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New, More Accurate Convective Forecast Product Now Available
Feb. 16, 2017
The National Weather Service is implementing a new convective weather product – the Traffic Flow Management Convective Forecast (TCF) – which will allow for a more accurate representation of forecasted convective weather. The TCF will have a look and feel that is similar to the CDM Convective Forecast Product (CCFP), which it is replacing.
“This new product will provide operators with more accurate and timely forecasts,” said John Kosak, NBAA Air Traffic Services specialist and staff liaison for the NBAA Weather Subcommittee. “Because this is a return to a human-in-the-loop convective product, the users will collaborate on the final product, which will allow a more accurate representation of the forecast convective weather.”
With the new TCF, meteorologists will be able to determine the accuracy of that forecast and add any areas to the final product as high confidence if necessary. Additionally, they can trim areas of excess high confidence.
“With the meteorologist in the loop, we once again have the capability of drawing lines, in addition to the sparse and medium levels of coverage depicting the areas of thunderstorms,” Kosak said. “This is another big change from the automated CCFP that showed only an area of medium coverage, which was basically anything over 40 percent coverage. It would be up to the user to guess if or where lines might form within that area.
“Medium will now only reflect coverages of between 40 and 70 percent,” he added. “Broken lines will also represent 40-70 percent, while solid lines will cover the 74-100 percent range. This should help depict the differences between popcorn thunderstorms, which are more difficult to predict and may require more extensive initiatives, versus frontal thunderstorms that might allow more focused initiatives.”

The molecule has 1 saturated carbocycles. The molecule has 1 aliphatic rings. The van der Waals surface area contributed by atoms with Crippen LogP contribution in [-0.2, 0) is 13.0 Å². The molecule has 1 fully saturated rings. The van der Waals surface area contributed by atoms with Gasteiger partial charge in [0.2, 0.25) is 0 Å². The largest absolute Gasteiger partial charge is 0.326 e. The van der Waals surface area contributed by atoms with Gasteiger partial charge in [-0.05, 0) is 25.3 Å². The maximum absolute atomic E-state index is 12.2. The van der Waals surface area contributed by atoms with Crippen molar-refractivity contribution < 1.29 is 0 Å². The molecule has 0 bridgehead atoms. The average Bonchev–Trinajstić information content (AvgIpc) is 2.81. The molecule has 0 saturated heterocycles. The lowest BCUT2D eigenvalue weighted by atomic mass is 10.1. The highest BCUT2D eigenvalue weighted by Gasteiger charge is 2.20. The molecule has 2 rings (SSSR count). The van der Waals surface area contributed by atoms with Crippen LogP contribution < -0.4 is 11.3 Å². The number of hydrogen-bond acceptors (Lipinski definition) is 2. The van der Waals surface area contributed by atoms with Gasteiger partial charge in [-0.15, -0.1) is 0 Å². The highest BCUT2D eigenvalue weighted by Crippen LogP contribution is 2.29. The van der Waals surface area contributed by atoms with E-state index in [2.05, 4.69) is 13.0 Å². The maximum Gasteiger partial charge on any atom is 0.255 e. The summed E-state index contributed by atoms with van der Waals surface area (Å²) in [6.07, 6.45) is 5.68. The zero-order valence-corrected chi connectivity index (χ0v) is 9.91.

The FAA’s Collaborative Decision Making Weather Evaluation Team (WET) has been working on a better convective forecast product, with the intent of increasing collaborative participation by users, added Kosak.
The team first working on automating the CCFP, which freed up forecasters to work on the new Collaborative Aviation Weather Statement (CAWS). The idea was that the CAWS would allow collaboration at any time, beyond the limited scope of the automated CCFP. Unfortunately, in 2015 and 1016, when CAWS was used, it was determined that it was “neither effective or ineffective in supporting strategic planning and traffic flow management decision making during convective weather,” Kosak said.
Going forward the WET decided to return to a scheduled product in response to a criticism of the CAWS that required the users to monitor the chat rooms for potential issues 24 hours a day. By returning to a scheduled product, users are able to staff for the specific collaboration times and air traffic managers are guaranteed a product at specific times of the day to use in planning initiatives.
The TCF will initially be a collaborative product from March through October, with plans to eventually collaborate throughout the entire year.